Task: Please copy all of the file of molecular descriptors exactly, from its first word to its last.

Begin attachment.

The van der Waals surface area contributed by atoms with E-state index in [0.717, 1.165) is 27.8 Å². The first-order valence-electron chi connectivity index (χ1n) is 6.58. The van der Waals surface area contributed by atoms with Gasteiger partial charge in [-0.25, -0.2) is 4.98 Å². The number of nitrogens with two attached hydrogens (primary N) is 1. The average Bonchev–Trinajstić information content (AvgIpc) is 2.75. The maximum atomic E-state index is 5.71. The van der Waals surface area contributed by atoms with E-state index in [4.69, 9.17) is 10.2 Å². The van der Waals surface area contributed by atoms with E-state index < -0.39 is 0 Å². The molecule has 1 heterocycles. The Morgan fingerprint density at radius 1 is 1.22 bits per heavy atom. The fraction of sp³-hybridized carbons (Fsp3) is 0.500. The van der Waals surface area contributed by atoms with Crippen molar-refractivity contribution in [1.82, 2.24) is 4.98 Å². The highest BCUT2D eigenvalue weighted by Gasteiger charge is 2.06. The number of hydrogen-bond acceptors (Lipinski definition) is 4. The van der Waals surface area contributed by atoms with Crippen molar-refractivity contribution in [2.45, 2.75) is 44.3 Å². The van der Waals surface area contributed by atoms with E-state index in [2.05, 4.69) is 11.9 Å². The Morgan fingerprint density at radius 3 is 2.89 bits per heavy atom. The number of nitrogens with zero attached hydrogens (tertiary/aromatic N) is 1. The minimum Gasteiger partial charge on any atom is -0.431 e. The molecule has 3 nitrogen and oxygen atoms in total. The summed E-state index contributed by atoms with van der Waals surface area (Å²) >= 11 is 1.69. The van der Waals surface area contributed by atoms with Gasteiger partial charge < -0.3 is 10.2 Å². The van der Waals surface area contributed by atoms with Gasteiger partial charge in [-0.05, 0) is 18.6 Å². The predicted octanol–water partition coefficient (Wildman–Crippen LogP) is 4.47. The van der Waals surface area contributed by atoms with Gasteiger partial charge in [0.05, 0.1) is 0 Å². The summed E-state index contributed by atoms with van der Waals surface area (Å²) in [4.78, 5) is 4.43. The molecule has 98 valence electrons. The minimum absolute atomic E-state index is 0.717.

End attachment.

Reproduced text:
The van der Waals surface area contributed by atoms with E-state index in [0.717, 1.165) is 27.8 Å². The first-order valence-electron chi connectivity index (χ1n) is 6.58. The van der Waals surface area contributed by atoms with Gasteiger partial charge in [-0.25, -0.2) is 4.98 Å². The number of nitrogens with two attached hydrogens (primary N) is 1. The average Bonchev–Trinajstić information content (AvgIpc) is 2.75. The maximum atomic E-state index is 5.71. The van der Waals surface area contributed by atoms with E-state index in [4.69, 9.17) is 10.2 Å². The van der Waals surface area contributed by atoms with E-state index < -0.39 is 0 Å². The molecule has 1 heterocycles. The Morgan fingerprint density at radius 1 is 1.22 bits per heavy atom. The fraction of sp³-hybridized carbons (Fsp3) is 0.500. The van der Waals surface area contributed by atoms with Crippen molar-refractivity contribution in [1.82, 2.24) is 4.98 Å². The highest BCUT2D eigenvalue weighted by Gasteiger charge is 2.06. The number of hydrogen-bond acceptors (Lipinski definition) is 4. The van der Waals surface area contributed by atoms with Crippen molar-refractivity contribution in [2.45, 2.75) is 44.3 Å². The van der Waals surface area contributed by atoms with E-state index in [2.05, 4.69) is 11.9 Å². The Morgan fingerprint density at radius 3 is 2.89 bits per heavy atom. The number of nitrogens with zero attached hydrogens (tertiary/aromatic N) is 1. The minimum Gasteiger partial charge on any atom is -0.431 e. The molecule has 3 nitrogen and oxygen atoms in total. The summed E-state index contributed by atoms with van der Waals surface area (Å²) >= 11 is 1.69. The van der Waals surface area contributed by atoms with Gasteiger partial charge < -0.3 is 10.2 Å². The van der Waals surface area contributed by atoms with Gasteiger partial charge in [-0.05, 0) is 18.6 Å². The predicted octanol–water partition coefficient (Wildman–Crippen LogP) is 4.47. The van der Waals surface area contributed by atoms with Gasteiger partial charge in [0.05, 0.1) is 0 Å². The summed E-state index contributed by atoms with van der Waals surface area (Å²) in [4.78, 5) is 4.43. The molecule has 98 valence electrons. The minimum absolute atomic E-state index is 0.717.